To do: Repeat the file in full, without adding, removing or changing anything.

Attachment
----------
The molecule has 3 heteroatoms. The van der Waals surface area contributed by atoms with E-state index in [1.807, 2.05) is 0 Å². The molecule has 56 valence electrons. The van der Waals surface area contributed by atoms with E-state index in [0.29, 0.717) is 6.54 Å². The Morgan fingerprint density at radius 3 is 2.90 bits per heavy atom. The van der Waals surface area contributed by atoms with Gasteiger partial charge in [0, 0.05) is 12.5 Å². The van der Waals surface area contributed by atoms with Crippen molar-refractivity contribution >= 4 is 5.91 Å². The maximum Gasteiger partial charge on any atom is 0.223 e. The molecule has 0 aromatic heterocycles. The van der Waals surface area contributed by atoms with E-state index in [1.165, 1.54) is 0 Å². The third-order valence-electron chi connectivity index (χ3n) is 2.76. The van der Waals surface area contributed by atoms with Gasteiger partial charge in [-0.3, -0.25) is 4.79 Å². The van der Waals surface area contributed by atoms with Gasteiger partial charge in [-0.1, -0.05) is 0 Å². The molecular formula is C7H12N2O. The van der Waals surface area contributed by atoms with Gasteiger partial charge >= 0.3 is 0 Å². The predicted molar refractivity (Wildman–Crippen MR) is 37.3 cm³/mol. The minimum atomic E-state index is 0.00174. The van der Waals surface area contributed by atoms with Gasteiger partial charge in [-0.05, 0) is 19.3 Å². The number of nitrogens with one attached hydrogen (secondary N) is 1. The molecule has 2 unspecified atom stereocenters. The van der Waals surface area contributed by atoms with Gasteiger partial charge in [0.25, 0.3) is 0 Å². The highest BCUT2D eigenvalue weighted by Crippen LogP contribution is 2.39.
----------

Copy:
The molecule has 3 heteroatoms. The van der Waals surface area contributed by atoms with E-state index in [1.807, 2.05) is 0 Å². The molecule has 56 valence electrons. The van der Waals surface area contributed by atoms with E-state index in [0.29, 0.717) is 6.54 Å². The Morgan fingerprint density at radius 3 is 2.90 bits per heavy atom. The van der Waals surface area contributed by atoms with Gasteiger partial charge in [0, 0.05) is 12.5 Å². The van der Waals surface area contributed by atoms with Crippen molar-refractivity contribution >= 4 is 5.91 Å². The maximum Gasteiger partial charge on any atom is 0.223 e. The molecule has 0 aromatic heterocycles. The van der Waals surface area contributed by atoms with E-state index in [1.165, 1.54) is 0 Å². The third-order valence-electron chi connectivity index (χ3n) is 2.76. The van der Waals surface area contributed by atoms with Gasteiger partial charge in [-0.3, -0.25) is 4.79 Å². The van der Waals surface area contributed by atoms with Gasteiger partial charge in [-0.1, -0.05) is 0 Å². The molecular formula is C7H12N2O. The van der Waals surface area contributed by atoms with Gasteiger partial charge >= 0.3 is 0 Å². The predicted molar refractivity (Wildman–Crippen MR) is 37.3 cm³/mol. The minimum atomic E-state index is 0.00174. The van der Waals surface area contributed by atoms with Gasteiger partial charge in [-0.05, 0) is 19.3 Å². The number of nitrogens with one attached hydrogen (secondary N) is 1. The molecule has 2 unspecified atom stereocenters. The van der Waals surface area contributed by atoms with Gasteiger partial charge in [0.25, 0.3) is 0 Å². The highest BCUT2D eigenvalue weighted by Crippen LogP contribution is 2.39.